With the recent LastPass cybersecurity breach, it might be time to reassess your password hygiene.
The table below from Hive Systems (linked from Reddit) estimates the time it would take to brute-force a password in 2022. It should be noted, the time will reduce as computational power increases and/or new techniques are developed.
In short, the minimum acceptable “standard” for a password in 2022 is 16 characters, including numbers, upper and lowercase letters, and symbols. In theory, assuming the password has not been stolen, it would take up to 92 billion years to brute-force.
The table assumes the lowest common denominator for password hashing, specifically MD5. Security-conscious services likely use a stronger hashing algorithm, such as PBKDF2. However, knowing that MD5 is still prevalent, it is good to understand the worst-case scenario. More details regarding the analysis can be found at Hive Systems.
Whilst password strength is important, usability is also critical. Therefore, even with the LastPass cybersecurity breach, I still recommend the use of a password manager. Specificlly, 1Password or Bitwarden.
A password manager enables you to create a unique username/password for every online account that meets or exceeds the previously outlined password guidance (16+ characters, etc.)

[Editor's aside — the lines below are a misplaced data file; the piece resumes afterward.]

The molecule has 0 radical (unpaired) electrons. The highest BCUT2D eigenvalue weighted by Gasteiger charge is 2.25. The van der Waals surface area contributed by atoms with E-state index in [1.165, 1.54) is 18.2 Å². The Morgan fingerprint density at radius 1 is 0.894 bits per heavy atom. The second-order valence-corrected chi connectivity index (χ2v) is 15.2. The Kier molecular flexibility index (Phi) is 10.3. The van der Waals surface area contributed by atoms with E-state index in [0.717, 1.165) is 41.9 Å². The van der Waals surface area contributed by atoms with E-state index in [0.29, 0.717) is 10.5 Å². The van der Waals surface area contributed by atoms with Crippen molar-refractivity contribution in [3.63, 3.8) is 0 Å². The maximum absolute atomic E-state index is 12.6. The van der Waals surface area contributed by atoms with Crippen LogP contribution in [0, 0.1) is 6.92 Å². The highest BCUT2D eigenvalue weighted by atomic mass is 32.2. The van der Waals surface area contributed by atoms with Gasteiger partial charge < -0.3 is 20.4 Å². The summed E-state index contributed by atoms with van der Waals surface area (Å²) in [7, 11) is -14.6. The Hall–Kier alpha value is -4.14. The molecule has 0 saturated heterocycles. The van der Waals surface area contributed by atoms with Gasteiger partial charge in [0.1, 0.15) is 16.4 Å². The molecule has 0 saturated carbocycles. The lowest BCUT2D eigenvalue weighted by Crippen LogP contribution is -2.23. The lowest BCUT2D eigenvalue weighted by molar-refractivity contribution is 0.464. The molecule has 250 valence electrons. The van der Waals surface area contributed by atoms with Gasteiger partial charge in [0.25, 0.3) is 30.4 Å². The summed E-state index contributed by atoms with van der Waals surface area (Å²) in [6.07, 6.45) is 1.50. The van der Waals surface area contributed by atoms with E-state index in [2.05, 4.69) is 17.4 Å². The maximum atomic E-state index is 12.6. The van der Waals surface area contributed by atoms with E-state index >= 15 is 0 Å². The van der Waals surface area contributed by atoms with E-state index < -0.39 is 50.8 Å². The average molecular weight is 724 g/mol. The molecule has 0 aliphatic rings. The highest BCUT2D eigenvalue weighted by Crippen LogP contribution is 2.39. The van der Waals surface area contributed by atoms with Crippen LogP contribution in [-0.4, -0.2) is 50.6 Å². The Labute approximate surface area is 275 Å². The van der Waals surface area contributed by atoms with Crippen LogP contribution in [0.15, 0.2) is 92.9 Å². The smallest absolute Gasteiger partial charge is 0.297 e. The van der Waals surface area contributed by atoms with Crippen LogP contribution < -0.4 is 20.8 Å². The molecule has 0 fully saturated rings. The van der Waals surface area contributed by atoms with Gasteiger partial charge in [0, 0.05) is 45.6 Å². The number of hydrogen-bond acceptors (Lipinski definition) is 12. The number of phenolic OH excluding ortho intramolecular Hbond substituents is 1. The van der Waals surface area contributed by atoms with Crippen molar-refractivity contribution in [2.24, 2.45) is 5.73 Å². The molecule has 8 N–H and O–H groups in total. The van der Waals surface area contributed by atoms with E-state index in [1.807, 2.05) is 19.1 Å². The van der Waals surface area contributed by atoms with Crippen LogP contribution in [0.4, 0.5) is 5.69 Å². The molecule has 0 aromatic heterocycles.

As a result, only the username and password of the secure vault used by the password manager are known to the user (master credentials), which are used to unlock (decrypt) the secure vault.
Secure vaults can be hosted privately or via a third party (cloud-hosted). In theory, a third-party hosted secure vault is more vulnerable, as it relies upon the host (e.g. 1Password, Bitwarden) to maintain appropriate security policies, standards, controls, processes, etc.
With that said, a privately hosted secure vault requires more effort to set up and maintain, ultimately making it less convenient/viable for most people.
Therefore, I recommend hosting with a trusted third party (1Password or Bitwarden), whilst ensuring your master credentials (used to encrypt your secure vault) are unique and thoroughly protected.
For example, I recommend the following criteria for your master credentials:
- Unique username connected to a personally owned/managed email domain (not @gmail.com)
- Unique password
- 16 characters minimum password length
- Password to include numbers, upper and lowercase letters, and symbols
- Multi-Factor Authentication (MFA) enabled, ideally a physical key or an authenticator app
- Secure vault only accessed via trusted (personally owned/managed) devices
The use of a physical key (e.g. Yubikey) for Multi-Factor Authentication (MFA) is certainly preferred, but not always feasible. Therefore, I would recommend an authenticator app (e.g. Authy), which removes the risk of SIM-jacking attacks and/or common email exploits.
Finally, it is worth checking the type of encryption used by the password manager. If PBKDF2 is used, confirm the default iteration count, which helps protect the master credentials from being brute forced. I recommend a minimum of 600,000 iterations.
Will these recommendations ensure your secure vault remains secure? No, nothing can ever be guaranteed. However, for most people, I feel the approach outlined in this article achieves an appropriate balance between security and usability.